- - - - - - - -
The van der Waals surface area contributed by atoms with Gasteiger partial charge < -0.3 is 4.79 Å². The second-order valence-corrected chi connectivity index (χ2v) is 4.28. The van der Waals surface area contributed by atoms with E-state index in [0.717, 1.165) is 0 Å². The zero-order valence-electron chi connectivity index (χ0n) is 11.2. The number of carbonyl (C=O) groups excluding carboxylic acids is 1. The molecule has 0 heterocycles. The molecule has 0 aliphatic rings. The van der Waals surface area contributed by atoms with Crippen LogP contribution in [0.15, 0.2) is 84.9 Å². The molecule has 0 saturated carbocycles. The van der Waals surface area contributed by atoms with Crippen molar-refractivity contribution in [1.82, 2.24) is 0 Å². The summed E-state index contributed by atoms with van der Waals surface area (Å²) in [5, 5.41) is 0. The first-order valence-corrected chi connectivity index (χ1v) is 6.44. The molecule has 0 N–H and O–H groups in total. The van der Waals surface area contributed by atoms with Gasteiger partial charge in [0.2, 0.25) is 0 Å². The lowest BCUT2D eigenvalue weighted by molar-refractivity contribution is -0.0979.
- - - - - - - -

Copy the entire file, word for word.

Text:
The van der Waals surface area contributed by atoms with Gasteiger partial charge < -0.3 is 4.79 Å². The second-order valence-corrected chi connectivity index (χ2v) is 4.28. The van der Waals surface area contributed by atoms with E-state index in [0.717, 1.165) is 0 Å². The zero-order valence-electron chi connectivity index (χ0n) is 11.2. The number of carbonyl (C=O) groups excluding carboxylic acids is 1. The molecule has 0 heterocycles. The molecule has 0 aliphatic rings. The van der Waals surface area contributed by atoms with Crippen LogP contribution in [0.15, 0.2) is 84.9 Å². The molecule has 0 saturated carbocycles. The van der Waals surface area contributed by atoms with Crippen molar-refractivity contribution in [1.82, 2.24) is 0 Å². The summed E-state index contributed by atoms with van der Waals surface area (Å²) in [5, 5.41) is 0. The first-order valence-corrected chi connectivity index (χ1v) is 6.44. The molecule has 0 N–H and O–H groups in total. The van der Waals surface area contributed by atoms with Gasteiger partial charge in [0.2, 0.25) is 0 Å². The lowest BCUT2D eigenvalue weighted by molar-refractivity contribution is -0.0979.